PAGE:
Redondo Beach, California
St. Katherine Greek Orthodox Church
Broken up into three separate phases over ten years, Cuningham’s work with St. Katherine Greek Orthodox Church began as a series of renovations to the church’s existing facilities, which had become outdated and perfunctory, lacking any design elements commonly found within the Greek Orthodox tradition. A previously completed master plan, done by Bill O’Dowd of BOA Architecture, included the incorporation of many of these elements. Therefore, much of Cuningham’s initial work with the church was focused on translating these ideas into reality.
Two years after the successful first phase of renovation work, Cuningham and St. Katherine collaborated again, this time focusing on the construction of a new kitchen and interior courtyard improvements. With the understanding that the church needed to be both a place of worship and a community resource, the design team helped St. Katherine implement industrial full commercial kitchen rivaling many restaurants. The kitchen was then connected to a redesigned internal courtyard that was crafted to look and function like a Greek “streetscape” for various community events, including the annual Greek Festival. By situating the kitchen and courtyard in this way, St. Katherine could better accommodate large groups of people and public events.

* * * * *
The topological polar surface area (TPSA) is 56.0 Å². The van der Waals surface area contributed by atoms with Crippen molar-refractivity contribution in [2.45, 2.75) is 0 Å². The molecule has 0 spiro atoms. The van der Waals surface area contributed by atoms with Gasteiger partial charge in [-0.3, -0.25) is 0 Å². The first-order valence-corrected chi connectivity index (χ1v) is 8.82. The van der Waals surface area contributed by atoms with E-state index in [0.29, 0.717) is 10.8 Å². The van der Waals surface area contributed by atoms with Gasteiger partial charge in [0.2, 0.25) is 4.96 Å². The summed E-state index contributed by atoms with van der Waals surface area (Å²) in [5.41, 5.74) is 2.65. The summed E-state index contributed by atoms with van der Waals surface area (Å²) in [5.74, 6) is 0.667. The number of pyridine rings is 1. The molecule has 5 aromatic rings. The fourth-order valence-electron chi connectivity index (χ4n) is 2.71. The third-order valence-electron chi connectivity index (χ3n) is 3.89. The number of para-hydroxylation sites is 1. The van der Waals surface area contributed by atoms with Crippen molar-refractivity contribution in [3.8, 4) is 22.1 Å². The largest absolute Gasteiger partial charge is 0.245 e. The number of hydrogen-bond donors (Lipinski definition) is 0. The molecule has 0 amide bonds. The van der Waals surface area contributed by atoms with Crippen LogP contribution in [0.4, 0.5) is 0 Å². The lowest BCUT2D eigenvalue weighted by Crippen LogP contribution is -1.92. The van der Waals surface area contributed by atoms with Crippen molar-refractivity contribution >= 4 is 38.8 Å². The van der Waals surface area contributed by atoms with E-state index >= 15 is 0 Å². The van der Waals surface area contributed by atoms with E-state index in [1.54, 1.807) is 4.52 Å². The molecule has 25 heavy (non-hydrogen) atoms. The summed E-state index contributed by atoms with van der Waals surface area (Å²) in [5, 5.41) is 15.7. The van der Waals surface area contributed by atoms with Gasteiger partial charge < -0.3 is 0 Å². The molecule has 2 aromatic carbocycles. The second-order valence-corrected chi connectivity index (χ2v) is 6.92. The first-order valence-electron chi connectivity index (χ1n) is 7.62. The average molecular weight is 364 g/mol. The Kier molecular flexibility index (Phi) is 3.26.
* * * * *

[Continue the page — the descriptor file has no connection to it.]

The third phase featured improvements to the church’s entrance, offices, worship space, and Hall assembly areas. Located on a tight site with no wiggle room (as is common in the Los Angeles area), every square inch counted. Thus, a big focus of this third phase was finally addressing vertical circulation issues between buildings. In order to help connect the campus naturally without encumbering flow, designers implemented a pedestrian bridge spanning over the recently completed interior courtyard.
During all three phases, Cuningham’s design team enjoyed the extended collaboration with members of St. Katherine community, and grew to know and understand the history of both the local community and the building they were working on. As such, many of the church’s new design elements are rooted in tradition and a sense of place. This is perhaps best exemplified by the new entrance, which retrofits some of St. Katherine’s old stain glass elements to become front and center. North-sky daylighting from the street-side façade and a large overhead translucent barrel vault skylight flood the entrance to create a sense of openness and welcoming during the daytime, and a dramatic neighborhood presence in the evening hours.
Client: St. Katherine Greek Orthodox Church
Size: 17,000 Square Feet